The skies over Sussex will be littered with shooting stars this week, during the annual Perseids meteor shower, although the forecast at the moment is for some cloud in the evenings.
The meteors, created as space debris from the tail of the 109P/Swift-Tuttle comet strikes the Earth’s atmosphere, are visible now, and will remain most visible until Thursday, August 14.
They could lead to a spectacle of up to 100 meteors darting across the sky every hour during the peak, which this year falls on the morning of August 13.
The Earth Sky website states: “On a dark, moonless night, you can often see 50 or more meteors per hour from northerly latitudes, and from southerly latitudes in the Southern Hemisphere, perhaps about one-third that many meteors.
“Fortunately, in 2015, the waning crescent moon comes up shortly before sunrise, so you’re guaranteed of dark skies for this year’s Perseid meteor shower.”
And if you do get a photo of the meteor show, share with us.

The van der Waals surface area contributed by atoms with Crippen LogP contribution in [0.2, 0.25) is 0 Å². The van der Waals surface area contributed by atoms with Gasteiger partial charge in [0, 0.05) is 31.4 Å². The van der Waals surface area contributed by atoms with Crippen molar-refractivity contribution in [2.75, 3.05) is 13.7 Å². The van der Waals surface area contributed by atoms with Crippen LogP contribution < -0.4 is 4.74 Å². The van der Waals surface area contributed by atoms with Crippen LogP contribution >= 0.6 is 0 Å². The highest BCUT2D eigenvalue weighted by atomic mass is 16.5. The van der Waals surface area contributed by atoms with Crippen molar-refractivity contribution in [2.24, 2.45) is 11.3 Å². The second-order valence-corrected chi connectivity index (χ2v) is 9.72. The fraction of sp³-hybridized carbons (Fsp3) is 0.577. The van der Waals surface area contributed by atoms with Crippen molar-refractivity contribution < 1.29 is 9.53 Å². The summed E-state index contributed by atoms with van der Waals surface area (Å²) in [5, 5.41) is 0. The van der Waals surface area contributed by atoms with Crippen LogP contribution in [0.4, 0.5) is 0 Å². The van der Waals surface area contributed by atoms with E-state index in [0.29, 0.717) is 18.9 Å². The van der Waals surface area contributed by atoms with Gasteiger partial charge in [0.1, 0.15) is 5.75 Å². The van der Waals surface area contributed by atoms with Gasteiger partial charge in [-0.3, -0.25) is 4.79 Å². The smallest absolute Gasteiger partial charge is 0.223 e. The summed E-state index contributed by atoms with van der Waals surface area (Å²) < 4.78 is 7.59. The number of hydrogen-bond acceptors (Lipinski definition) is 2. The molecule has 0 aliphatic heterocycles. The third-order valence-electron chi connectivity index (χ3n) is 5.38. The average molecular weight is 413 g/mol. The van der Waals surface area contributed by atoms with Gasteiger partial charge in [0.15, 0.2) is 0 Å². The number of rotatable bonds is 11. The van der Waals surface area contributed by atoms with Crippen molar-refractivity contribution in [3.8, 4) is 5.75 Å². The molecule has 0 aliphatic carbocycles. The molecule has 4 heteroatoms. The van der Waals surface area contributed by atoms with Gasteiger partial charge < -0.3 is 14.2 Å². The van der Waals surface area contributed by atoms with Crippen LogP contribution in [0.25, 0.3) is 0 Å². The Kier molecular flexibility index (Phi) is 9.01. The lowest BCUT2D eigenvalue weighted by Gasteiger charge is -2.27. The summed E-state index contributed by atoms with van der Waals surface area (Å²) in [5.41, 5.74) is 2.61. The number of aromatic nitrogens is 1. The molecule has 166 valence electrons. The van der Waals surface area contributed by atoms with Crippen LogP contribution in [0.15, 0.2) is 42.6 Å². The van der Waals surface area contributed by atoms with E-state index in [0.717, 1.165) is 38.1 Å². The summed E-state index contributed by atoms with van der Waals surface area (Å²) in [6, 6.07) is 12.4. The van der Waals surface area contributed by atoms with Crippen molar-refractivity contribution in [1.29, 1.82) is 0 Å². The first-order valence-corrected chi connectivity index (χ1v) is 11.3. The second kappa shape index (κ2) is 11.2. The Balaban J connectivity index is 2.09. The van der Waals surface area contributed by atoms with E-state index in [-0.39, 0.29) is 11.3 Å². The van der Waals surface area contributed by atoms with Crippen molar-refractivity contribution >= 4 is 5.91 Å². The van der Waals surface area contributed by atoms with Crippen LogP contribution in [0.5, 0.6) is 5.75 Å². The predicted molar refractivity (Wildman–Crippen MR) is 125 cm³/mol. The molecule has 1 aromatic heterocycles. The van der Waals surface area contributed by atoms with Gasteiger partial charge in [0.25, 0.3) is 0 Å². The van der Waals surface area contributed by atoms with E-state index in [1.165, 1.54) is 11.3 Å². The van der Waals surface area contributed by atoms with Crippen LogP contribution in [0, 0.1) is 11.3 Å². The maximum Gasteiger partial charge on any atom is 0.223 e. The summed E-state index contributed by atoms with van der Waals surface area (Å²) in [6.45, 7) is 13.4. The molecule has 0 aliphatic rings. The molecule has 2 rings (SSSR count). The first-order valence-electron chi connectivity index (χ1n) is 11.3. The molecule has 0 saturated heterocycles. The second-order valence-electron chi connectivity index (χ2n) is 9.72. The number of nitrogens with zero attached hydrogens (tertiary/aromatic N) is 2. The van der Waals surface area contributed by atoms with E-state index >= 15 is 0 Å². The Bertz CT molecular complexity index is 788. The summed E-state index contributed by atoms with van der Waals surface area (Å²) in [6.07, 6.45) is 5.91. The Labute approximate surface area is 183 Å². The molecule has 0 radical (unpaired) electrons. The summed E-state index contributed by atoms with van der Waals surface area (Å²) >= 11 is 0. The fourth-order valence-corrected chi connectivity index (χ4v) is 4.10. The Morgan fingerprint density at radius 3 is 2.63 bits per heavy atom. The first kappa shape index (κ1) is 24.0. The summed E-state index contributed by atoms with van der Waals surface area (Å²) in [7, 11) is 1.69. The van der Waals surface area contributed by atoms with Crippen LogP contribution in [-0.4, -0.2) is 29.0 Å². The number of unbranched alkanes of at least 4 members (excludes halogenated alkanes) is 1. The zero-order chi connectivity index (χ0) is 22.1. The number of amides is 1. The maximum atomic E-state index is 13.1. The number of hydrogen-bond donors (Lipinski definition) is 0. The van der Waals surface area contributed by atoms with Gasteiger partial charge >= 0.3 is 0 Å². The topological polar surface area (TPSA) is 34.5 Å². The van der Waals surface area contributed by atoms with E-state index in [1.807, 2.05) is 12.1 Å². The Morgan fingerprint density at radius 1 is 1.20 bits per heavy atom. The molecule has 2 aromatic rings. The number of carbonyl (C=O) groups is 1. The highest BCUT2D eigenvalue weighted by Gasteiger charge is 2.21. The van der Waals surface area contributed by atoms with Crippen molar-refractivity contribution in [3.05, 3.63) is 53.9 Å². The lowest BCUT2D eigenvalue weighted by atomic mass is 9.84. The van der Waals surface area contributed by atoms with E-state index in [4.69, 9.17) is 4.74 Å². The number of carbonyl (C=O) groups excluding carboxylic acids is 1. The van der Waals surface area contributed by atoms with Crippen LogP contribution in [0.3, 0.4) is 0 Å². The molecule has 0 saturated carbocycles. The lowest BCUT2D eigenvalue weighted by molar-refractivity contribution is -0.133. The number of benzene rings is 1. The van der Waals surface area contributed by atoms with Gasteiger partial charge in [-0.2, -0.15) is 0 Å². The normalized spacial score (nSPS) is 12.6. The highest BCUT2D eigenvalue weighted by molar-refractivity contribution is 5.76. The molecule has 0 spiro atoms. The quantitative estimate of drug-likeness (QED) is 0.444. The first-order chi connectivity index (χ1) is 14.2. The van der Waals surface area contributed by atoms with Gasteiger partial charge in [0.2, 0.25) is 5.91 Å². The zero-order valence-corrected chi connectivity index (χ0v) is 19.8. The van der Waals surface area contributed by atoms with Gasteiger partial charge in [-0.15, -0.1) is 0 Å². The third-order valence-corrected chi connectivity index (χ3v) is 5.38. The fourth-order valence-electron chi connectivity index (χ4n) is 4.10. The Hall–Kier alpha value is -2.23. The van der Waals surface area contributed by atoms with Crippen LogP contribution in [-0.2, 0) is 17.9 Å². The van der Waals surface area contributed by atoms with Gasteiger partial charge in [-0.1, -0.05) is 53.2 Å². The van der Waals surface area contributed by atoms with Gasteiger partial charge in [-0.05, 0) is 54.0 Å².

What are the Perseids?
The Perseids are named after the constellation, Perseus, due to the direction in which the shower appears to stem from.
The meteor shower falls from and is in line with Perseus in the north-eastern point of the sky.
How to watch meteors
Find an area outside which has a wide view of the sky and away from bright lights to improve your chances of seeing more meteors.
Allow a few minutes for your eyes to adapt to the dark; you will then be able to see the fainter meteors which are more common.
Dress warmly, because in the middle of the night and early hours of the morning, it can be quite cold. Lie on the ground on a rug, with a sleeping bag or blanket, or sit on a reclining garden chair so you can spend as much time as possible looking up without craning your neck.
Standing and looking up for long periods can be uncomfortable and will reduce your chances of seeing those ‘wow’ meteors. Try to keep your gaze on the sky for as long as possible, many people have missed that perfect meteor when they looked away. You will also see aircraft and satellites!
More on observing the night sky at meteorwatch.org.
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